In-Station Training

As the name implies, this is conducted directly inside the station, with the goal of teaching you the inner workings of the fire station and familiarizing you and other volunteers with the day-to-day activities at the station and how to go about them. This usually doesn’t take long – 10 to 15 hours total is what you should expect.

Emergency Vehicle Operators Course

Also known as “EVOC” for short, this course will teach you how to operate firefighting apparatus (fire truck/engine), how to properly maneuveur when speeding towards an emergency scene, how and where to park, and how to use the controls inside the apparatus. You will also be informed about the laws applicable in your state as it pertrains to driving fire apparatus. This course is usually short-lasting, maybe 10 hours or so in total – and that includes training AND in-station maneuvering with the fire apparatus. Many volunteer firefighters will need to undergo this course, not all though.

EMT-B Class

EMT Basic training might also be required; perhaps not for all volunteers, and not in all fire departments, but it’s very common. The amount of training required for a volunteer to get his or her EMT-B certification varies from state to state; expect it to last around 100 to 200 hours in most cases. Some fire departments will have dedicated EMT volunteers, while other departments will require all of their volunteer firefighters to have an EMT certification.

Firefighter Training

Some sort of firefighter training is always required from anyone wanting to become a volunteer firefighter. The extent of training you’ll need to go through varies significantly from state to state and from department to another; it may be as short as 30-50 hours, or it may last as long as 600 hours. During training you will learn about the evolution of fire service ladders (mechanical and manual), how to use them, how to conduct a search and rescue, handling hazardous materials and chemicals, tying knots, handling ropes and hoses, proper suppression of fires and handling other emergency services. You will not become an operation volunteer before undergoing some sort of training.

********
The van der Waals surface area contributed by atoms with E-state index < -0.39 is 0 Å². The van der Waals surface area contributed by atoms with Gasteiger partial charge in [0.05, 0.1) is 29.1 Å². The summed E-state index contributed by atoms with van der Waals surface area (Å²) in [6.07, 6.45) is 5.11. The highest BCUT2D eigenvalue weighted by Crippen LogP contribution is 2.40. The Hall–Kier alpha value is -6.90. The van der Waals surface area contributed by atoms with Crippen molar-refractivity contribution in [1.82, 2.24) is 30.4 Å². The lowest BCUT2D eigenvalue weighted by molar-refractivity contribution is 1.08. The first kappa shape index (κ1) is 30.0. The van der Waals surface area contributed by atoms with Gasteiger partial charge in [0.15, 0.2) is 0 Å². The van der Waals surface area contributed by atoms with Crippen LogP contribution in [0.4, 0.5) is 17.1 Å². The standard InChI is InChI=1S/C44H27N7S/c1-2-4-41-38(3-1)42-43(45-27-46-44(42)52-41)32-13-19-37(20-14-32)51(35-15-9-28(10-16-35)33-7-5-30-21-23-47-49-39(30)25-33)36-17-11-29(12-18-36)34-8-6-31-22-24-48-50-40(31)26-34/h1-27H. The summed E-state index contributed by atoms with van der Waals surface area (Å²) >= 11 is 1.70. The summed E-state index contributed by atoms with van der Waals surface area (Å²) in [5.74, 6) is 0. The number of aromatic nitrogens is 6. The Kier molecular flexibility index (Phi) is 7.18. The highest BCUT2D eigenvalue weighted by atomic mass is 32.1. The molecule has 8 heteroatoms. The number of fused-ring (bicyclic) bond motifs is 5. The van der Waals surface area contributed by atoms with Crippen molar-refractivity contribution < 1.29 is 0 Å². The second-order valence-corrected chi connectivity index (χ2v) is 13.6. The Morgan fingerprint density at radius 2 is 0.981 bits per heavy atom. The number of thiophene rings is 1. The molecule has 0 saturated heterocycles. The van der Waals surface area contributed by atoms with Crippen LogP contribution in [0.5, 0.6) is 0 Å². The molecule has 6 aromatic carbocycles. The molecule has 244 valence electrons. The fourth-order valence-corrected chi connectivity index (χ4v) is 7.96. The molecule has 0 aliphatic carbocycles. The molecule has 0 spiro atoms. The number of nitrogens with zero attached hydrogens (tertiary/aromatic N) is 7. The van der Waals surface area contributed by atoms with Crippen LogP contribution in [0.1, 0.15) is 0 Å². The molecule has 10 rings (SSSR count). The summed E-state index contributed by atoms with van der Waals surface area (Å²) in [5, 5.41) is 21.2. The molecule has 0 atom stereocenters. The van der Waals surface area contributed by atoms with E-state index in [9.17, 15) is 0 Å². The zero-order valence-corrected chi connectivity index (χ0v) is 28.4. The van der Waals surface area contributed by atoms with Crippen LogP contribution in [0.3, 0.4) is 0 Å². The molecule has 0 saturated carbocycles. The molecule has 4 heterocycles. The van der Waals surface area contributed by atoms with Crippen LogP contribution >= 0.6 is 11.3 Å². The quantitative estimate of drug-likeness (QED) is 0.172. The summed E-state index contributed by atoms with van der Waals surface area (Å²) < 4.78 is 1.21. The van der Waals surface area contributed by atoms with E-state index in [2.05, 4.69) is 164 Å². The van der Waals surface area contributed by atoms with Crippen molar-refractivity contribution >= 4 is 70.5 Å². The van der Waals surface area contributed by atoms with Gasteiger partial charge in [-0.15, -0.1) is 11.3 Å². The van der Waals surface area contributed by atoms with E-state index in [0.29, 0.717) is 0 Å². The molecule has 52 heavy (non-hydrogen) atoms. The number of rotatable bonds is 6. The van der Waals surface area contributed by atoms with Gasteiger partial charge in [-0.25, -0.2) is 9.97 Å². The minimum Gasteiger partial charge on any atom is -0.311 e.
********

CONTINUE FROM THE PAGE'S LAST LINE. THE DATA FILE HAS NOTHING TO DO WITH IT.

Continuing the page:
Perks Of Becoming a Volunteer Firefighter

Most fire departments require their volunteers to commit a minimum number of hours to their duties. Most fire departments do not pay their volunteers, while other departments do pay a certain minimal hourly wage. You will be doing your community a huge service by becoming a volunteer firefighter, and many people will owe you their lives.

Additionally, should you ever decide to become a professional firefighter, you will instantly differentiate yourself from the other candidates by referencing your experience as a past volunteer fireman, significantly increasing your odds of being hired.

How To Become a Volunteer Firefighter – Summary

All in all, your first step should be getting in touch with the fire department(s) of your choice and inquiring about their specific volunteering procedures, exact requirements, and the type of training you’ll need to go through as well as whether you need to pay for any part of the training. You can however pretty much expect a part (or all) of what was mentioned in this article to be required of you before you can become a volunteer firefighter in any US state. Keep in mind that, according to the National Fire Protection Association, close to 70% of all firefighters in the USA are currently volunteers.